Tuesday, December 18, 2018

Five Questions with Jacob Ericson - Stewart McKelvey

The Canadian Association of Law Libraries (CALL) has been running a series of member profiles called Five Questions With...

The most recent interview is with Jacob Ericson, Legal Information Specialist at the law firm Stewart McKelvey:
"How has being involved in CALL helped you professionally (e.g. scholarships & grants, continuing education, networking)?
I’ve only been a member in good standing of CALL for a year but it has already had a profound impact on my career. First, I attended this year’s CALL conference in Halifax and had an amazing time. I met a lot of amazing people, including a group of my peers in the New Professionals Special Interest Group. Connecting with a group of newer law librarians, whose stories and experiences were similar to my own, helped me feel far more at home in my chosen profession. After the conference I also attended the New Law Librarians Institute ('NLLI'), which is organized by CALL. The NLLI, which was held in Calgary this year, is designed to help supplement new law librarians’ legal knowledge so that they can better serve their clients. I attended many courses, taught by law professors and librarians, which provided me with a lot of technical legal information that I’ve found incredibly helpful in my job at Stewart McKelvey."

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posted by Michel-Adrien at 1:10 pm 0 comments

Monday, December 17, 2018

Supreme Court of Canada: New Library Titles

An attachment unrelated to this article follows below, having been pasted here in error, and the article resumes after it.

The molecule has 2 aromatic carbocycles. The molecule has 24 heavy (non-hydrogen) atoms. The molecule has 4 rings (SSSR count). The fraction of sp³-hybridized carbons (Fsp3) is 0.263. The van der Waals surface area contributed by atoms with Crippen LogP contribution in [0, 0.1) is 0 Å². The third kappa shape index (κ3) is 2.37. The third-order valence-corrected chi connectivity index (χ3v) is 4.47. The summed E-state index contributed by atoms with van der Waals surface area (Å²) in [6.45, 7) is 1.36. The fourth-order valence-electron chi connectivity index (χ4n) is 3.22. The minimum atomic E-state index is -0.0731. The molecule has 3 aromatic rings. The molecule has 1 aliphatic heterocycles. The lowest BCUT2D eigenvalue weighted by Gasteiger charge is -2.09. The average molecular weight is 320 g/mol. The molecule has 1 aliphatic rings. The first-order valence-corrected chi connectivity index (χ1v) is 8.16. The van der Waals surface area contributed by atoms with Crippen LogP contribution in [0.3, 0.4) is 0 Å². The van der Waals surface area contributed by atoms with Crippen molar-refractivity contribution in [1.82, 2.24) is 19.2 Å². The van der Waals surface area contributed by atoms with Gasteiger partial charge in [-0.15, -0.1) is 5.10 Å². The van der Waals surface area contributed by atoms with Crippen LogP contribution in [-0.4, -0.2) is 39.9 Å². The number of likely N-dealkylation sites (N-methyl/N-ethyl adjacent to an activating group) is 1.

The list of new library titles added to the Supreme Court of Canada collection from December 1st to 15th, 2018 is now available on the Court website.

It is possible to subscribe via e-mail to receive the list.

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posted by Michel-Adrien at 7:36 pm 0 comments

Sunday, December 16, 2018

TVO Interview With Former Chief Justice of Canada Beverley McLachlin

Ontario's public TV network TVO had a feature interview with former Chief Justice of Canada Beverley McLachlin last week.

It was on the program The Agenda hosted by Steve Paikin.

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posted by Michel-Adrien at 5:01 pm 0 comments

Thursday, December 13, 2018

Reports on Self-Represented Litigants in Canadian Courts

The website Slaw.ca has published an article on Self-Represented Litigants in the Courts: How They Are Shaping the Jurisprudence:
"What happens to a system of expert legal adjudication when in some courts, up to three in four litigants are advocating for themselves without the assistance of counsel?" (...)

"At the National Self-Represented Litigants Project, we began to realize about two years ago that a significant jurisprudence was being created around these questions. We successfully sought funding (from the Law Foundation of Ontario and the Foundation for Legal Research) to establish an ongoing research database for decisions regarding SRL costs, costs against them, procedural fairness issues (like judicial assistance) and vexatious litigants. Our goal is to populate the SRL Case Law Database with extensively analyzed relevant cases back to 2013, and then continue forward."

"So far we have published four research reports arising out of this work, with a fifth out this fall, as well as a preliminary report on our methodology. I encourage you to read each of these, but here at a glance are some interesting takeaways, and a few important themes."

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posted by Michel-Adrien at 8:25 pm 0 comments

Wednesday, December 12, 2018

Library and Archives Canada Launches New Aurora Catalogue

Library and Archives Canada (LAC) has launched its new catalogue called Aurora.